The easiest way to practice breathing meditation is to notice the sensation of breath entering and exiting your nostrils. Don’t attempt to change the way that you breathe. Inhale and exhale normally.

If you notice that your mind starts to wander, don’t judge or reprimand yourself. Simply come back to noticing your breath.

5 Other Meditative Breath Exercises To Try

Once you are able to create some stillness in your mind by concentrating on your breathing, you can develop the technique further.

Belly Breathing

As people move through life, they develop poor breathing habits. Sitting causes us to lose core strength, which can set us up with negative breathing practices. If you do have strong abdominal muscles, holding them in too tightly can also prevent you from breathing properly.

Belly breathing allows you to move your breath into the lower part of your body. To practice this, sit on a chair with your feet on the ground or cross-legged on the floor.

Inhale through your mouth, expand your belly and lean forward. As you exhale, lean back in a relaxed manner, feeling your waist narrow. Make sure that you exhale fully.

This exercise teaches your diaphragm to move properly with every breath. Over time, you will find it easier to perform this meditation.

Counting Breaths

If you find your mind wandering during meditation, try counting your breaths. You can count “one” on the inhalation and “two” on the exhalation. Finding yourself at a higher number means that you’ve lost focus. That’s ok. Bring your attention back to your breath without judgment and begin again.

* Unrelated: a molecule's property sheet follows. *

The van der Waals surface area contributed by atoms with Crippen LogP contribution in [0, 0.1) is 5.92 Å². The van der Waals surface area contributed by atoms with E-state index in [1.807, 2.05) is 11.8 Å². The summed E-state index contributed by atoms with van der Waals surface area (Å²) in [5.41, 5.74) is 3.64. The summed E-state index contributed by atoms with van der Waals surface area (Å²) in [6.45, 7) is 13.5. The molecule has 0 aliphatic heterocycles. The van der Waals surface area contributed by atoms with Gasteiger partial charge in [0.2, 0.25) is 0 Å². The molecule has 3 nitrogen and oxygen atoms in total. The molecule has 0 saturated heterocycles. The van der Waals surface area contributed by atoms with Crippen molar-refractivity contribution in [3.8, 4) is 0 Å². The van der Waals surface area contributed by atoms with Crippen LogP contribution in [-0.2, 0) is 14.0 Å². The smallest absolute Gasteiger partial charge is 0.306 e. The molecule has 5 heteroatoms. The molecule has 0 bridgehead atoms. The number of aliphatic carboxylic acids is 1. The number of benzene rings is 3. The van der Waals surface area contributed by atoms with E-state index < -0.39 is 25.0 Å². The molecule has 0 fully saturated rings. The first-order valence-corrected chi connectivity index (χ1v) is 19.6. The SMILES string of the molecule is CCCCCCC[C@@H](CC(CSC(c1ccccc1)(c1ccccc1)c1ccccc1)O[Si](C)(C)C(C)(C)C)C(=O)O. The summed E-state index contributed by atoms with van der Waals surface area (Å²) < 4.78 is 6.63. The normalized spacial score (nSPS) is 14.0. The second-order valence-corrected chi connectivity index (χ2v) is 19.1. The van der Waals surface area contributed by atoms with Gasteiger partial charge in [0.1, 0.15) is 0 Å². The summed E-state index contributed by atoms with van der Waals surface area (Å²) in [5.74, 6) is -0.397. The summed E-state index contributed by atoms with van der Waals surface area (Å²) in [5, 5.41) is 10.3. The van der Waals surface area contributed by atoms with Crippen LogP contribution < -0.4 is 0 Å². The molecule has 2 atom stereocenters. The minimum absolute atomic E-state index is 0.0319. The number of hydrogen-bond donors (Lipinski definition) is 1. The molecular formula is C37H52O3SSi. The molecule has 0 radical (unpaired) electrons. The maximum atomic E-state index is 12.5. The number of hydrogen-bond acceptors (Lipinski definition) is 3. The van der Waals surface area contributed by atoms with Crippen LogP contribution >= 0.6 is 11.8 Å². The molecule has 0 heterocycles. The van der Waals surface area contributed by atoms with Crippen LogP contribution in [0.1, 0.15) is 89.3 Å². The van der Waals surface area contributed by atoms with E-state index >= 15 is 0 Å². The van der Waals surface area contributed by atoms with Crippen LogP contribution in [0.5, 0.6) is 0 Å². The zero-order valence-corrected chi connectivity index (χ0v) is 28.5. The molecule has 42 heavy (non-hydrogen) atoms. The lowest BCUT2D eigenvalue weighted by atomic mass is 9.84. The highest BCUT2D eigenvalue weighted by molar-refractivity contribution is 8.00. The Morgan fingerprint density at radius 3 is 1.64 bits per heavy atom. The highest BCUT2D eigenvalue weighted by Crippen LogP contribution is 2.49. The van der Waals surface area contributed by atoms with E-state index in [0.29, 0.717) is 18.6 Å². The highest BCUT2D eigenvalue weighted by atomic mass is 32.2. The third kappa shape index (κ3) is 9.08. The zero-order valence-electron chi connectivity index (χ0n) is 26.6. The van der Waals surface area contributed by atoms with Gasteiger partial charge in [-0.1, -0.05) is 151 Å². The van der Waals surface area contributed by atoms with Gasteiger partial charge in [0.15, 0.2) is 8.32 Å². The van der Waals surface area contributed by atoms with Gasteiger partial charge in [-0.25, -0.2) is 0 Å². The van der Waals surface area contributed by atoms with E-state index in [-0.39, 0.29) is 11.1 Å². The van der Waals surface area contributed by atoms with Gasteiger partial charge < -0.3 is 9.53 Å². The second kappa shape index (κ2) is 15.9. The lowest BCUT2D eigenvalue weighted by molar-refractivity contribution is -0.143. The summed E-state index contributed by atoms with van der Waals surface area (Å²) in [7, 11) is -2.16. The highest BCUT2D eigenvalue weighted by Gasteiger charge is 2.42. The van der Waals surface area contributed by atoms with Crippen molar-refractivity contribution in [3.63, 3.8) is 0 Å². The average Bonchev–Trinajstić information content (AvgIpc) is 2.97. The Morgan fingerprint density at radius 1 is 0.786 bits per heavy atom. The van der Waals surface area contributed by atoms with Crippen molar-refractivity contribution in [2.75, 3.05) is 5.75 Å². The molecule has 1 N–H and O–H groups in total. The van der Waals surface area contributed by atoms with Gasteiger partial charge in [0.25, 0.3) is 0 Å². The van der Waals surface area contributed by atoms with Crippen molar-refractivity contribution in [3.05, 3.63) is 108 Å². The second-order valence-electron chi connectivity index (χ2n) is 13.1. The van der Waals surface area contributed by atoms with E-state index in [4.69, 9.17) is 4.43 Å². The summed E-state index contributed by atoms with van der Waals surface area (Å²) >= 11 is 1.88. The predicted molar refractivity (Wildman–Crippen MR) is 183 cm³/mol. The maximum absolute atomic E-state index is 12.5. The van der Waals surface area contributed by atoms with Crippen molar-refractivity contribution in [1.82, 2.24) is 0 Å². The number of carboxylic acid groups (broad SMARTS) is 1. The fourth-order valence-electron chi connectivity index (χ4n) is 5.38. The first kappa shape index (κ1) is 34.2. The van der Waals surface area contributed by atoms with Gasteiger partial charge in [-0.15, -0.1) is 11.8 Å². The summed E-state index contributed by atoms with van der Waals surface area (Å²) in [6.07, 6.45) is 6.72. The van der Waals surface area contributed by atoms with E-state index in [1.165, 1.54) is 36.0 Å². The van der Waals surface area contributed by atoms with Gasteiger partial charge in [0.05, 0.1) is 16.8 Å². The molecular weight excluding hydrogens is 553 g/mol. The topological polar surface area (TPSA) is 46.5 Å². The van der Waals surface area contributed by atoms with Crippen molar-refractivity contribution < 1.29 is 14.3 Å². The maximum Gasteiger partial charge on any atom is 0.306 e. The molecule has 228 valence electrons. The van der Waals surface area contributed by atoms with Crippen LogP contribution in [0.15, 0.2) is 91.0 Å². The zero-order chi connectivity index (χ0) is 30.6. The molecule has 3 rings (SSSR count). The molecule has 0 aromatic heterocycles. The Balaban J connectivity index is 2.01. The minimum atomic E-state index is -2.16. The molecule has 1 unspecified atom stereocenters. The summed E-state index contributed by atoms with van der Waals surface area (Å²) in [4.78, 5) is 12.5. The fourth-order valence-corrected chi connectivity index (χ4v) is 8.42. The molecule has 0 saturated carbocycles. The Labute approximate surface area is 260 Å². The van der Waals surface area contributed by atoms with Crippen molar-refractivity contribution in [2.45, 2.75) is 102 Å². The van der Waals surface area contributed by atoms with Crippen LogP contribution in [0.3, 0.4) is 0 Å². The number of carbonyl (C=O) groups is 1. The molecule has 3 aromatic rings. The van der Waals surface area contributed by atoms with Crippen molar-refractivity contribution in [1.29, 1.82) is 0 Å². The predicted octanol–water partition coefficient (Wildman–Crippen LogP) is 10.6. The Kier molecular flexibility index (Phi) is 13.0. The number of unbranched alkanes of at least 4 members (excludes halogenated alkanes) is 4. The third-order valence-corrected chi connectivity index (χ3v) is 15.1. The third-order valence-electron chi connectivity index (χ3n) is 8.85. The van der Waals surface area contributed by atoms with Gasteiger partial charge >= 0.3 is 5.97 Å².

Breath Stillness

Once you are adept at observing the breath without losing focus, start to notice the point at which the inhalation changes to exhalation and vice versa. Concentrate on this still area of breath. You might start to become aware of the fact that there is not an absence of breath at this point. It is a continuous experience that can teach you that stillness can be present even while you’re active.

4-7-8 Exercise

When you practice this relaxing breath exercise, keep your tongue against the ridge on the roof of your mouth as you inhale and exhale. Begin by closing your mouth and inhaling quietly through your nose to a count of four. Hold your breath for a count of seven, and then exhale completely through your open mouth while counting to eight. Your exhale should make a whooshing sound.

If you can’t hold your breath this long, speed the entire exercise up by counting faster. Maintain the same ratio of exhaling for twice as long as you inhale and holding your breath for seven beats, though.

Beginners should only do this exercise for four total inhalations and exhalations at a time. It may make you feel lightheaded until you have more experience. After about a month of practice, you should be able to perform eight cycles comfortably at once.

This exercise naturally relaxes the nervous system. It can control your fight-or-flight response, helping you to stay clear and calm in the face of anxiety.

Guided Meditation

If you have tried these exercises and still have trouble keeping your mind on your breath, you can follow along to a meditation. Many of these can be found on YouTube, including this meditation for sympathetic breathing.